New theories posed on Bobcat habitsBy Jane Beathard
ATHENS — In the second year of a study to learn more about Ohio’s growing number of bobcats, state wildlife biologists are dismissing some theories and posing new ones.Researcher Suzie Prange heads up the project from the Ohio Department of Natural Resource’s wildlife district office in Athens. Object of the study is to learn “how and why” the secretive felines returned to the state, as well as where they are flourishing and in what numbers.Eventually, biologists hope to remove the animal from the state’s endangered species list.
During the winters of 2012 and 2013, Prange trapped 21 bobcats in eastern and southern counties and fitted them with GPS and VHS radio collars. She monitors the ‘cats movements via occasional helicopter flyovers and through local volunteers who track animals collared in Vinton Furnace State Forest.Two of the 21 were road-killed. Two others left for parts unknown and were lost to monitoring.
Previous studies by the DNR found Ohio is home to two distinct bobcat populations — one centered in Noble County and another in Vinton County. An offshoot clan of the Vinton County ‘cats is also prowling Scioto County woodlands.Biologists once believed the Noble County bobcats moved to Ohio from Pennsylvania or West Virginia. They also thought Vinton County’s originated from Kentucky. More recent DNA analyses showed that theory false. Both the Vinton and Noble county bobcats boast the genes of their Pennsylvania, West Virginia and Kentucky kin.
Both populations are growing. But Noble County bobcats are reproducing faster and with more genetic purity.“The Noble County population is more successful and more compact,” Prange said. “They are genetically unique and different from all other bobcats.”
She’s not sure why Noble County appears to be better bobcat habitat. But she believes the county’s old strip mines and abundant gas wells have something to do with it.
“There are more (forest) openings and grassy areas in Noble County,” Prange said. “Voles thrive in those open areas and are easy prey for hungry bobcats.”Prange’s theory comes from necropsies performed on road-killed bobcats from all over southern and eastern Ohio. She learns from the dead animals by charting their location, size and DNA — and by examining their stomach contents.“There’s no difference in the two populations when it comes to diet. They all eat deer in the winter. Otherwise it’s rabbits, squirrels and voles,” she said.But, she finds a greater variety of prey in the stomachs of Vinton County ‘cats. Noble County’s eat more voles.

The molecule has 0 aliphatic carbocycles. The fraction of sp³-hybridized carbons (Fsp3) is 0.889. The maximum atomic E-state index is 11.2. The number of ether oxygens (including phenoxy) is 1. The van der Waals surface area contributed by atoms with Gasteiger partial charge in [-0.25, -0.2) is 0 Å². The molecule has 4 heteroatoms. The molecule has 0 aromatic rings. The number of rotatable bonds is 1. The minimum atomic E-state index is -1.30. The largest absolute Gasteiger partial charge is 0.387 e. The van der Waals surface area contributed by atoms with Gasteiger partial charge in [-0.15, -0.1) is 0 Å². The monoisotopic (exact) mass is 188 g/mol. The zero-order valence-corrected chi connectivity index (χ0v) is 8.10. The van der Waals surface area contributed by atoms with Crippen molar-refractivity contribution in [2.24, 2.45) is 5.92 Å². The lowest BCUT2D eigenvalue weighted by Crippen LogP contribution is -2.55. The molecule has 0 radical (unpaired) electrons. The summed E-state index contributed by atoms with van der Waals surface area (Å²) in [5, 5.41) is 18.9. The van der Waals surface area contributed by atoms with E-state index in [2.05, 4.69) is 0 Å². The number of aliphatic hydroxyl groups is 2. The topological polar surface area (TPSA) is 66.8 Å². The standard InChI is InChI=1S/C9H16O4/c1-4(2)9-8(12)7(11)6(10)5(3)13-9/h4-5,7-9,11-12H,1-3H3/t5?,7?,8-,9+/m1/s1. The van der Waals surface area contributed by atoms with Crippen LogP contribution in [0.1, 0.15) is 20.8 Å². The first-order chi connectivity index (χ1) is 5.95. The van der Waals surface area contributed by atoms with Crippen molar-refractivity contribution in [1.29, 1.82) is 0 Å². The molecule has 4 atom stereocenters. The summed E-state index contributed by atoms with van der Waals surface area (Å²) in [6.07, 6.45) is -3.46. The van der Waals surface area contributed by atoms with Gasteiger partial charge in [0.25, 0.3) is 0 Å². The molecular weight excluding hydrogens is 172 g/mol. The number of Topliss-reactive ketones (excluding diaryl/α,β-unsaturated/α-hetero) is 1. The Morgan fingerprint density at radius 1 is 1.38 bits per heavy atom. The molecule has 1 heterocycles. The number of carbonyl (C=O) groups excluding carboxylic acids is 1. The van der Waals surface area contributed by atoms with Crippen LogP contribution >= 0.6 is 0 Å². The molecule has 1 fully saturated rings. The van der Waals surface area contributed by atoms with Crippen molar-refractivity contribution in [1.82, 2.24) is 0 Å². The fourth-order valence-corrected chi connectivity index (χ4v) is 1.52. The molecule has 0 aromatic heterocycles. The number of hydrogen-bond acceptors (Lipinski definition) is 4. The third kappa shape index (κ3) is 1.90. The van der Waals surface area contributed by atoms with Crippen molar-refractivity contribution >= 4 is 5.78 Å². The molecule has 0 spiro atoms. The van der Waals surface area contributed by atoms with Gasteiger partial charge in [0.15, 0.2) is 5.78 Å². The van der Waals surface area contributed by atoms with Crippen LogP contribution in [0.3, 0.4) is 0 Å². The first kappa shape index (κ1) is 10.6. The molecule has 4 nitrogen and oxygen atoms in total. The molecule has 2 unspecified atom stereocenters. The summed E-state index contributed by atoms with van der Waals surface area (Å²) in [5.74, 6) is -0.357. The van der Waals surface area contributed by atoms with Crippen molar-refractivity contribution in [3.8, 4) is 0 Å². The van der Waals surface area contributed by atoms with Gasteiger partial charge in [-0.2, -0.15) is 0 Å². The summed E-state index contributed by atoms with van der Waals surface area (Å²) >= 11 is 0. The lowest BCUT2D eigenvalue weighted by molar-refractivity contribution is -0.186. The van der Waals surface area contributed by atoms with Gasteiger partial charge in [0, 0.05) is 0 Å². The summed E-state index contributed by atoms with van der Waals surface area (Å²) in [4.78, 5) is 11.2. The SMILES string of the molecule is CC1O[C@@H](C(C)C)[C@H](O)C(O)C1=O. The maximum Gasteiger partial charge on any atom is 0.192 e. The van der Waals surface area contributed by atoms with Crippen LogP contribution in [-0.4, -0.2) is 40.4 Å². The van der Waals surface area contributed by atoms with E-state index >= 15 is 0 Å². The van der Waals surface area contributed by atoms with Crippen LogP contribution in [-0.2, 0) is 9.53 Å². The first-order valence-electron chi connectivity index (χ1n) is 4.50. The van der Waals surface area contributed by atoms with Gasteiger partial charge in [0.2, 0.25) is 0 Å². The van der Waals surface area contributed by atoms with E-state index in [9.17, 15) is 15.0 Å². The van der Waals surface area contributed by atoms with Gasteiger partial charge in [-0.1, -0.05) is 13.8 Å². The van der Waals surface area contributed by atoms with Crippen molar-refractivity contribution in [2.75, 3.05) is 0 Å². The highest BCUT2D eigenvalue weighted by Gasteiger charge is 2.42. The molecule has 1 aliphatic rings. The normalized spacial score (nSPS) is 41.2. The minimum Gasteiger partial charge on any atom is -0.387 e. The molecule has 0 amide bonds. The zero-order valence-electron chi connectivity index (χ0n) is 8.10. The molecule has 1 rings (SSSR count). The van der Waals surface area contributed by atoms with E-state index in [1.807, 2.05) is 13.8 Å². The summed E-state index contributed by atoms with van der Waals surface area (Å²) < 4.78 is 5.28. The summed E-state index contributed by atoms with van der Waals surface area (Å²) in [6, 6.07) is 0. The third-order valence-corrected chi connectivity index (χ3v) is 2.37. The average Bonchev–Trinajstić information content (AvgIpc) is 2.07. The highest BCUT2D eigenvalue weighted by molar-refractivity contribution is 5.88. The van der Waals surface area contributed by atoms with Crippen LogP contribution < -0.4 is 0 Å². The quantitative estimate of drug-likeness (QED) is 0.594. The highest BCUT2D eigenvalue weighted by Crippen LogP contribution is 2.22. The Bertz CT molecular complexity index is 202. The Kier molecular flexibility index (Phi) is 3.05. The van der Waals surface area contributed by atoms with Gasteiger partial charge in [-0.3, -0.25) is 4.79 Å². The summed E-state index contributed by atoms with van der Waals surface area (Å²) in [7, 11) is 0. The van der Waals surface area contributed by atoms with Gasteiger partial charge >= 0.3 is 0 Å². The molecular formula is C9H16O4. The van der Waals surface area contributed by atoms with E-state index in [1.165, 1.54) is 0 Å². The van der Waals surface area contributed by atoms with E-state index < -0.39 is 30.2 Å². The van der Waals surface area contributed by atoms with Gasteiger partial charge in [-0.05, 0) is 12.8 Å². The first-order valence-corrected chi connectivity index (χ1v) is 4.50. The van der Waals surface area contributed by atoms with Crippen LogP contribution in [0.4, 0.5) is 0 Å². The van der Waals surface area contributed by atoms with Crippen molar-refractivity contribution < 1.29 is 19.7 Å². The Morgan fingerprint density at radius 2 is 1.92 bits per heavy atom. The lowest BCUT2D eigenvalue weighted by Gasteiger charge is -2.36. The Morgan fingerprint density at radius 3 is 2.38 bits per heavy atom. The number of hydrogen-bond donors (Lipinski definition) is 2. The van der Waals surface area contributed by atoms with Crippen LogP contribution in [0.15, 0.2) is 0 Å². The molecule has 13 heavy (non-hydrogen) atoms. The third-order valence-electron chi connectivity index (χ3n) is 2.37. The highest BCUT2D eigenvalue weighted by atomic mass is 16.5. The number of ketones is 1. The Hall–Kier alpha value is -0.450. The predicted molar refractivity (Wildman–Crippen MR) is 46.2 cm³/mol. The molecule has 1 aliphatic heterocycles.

Both populations have a rosy future and bobcat sightings increase yearly throughout eastern and southern Ohio.In 2012, the DNR verified 169 bobcat sightings. In 2011, that number was 136 — up from 106 in 2010. Most observations took place in Noble and adjacent counties. Overall, observers in 31 counties reported verified bobcat sightings.“There are no obvious barriers to expansion and we expect populations to expand into unoccupied habitat if left undisturbed,” Prange noted in a recent presentation.
One concrete example of that expansion surfaced in February 2012 when a female bobcat was killed by a motorist on state Route 315, north of Columbus. Initially, biologists believed the animal had likely escaped a local propagator.Prange performed a necropsy and found the animal was truly wild. She found its stomach empty, meaning it had likely roamed to central Ohio in search of food.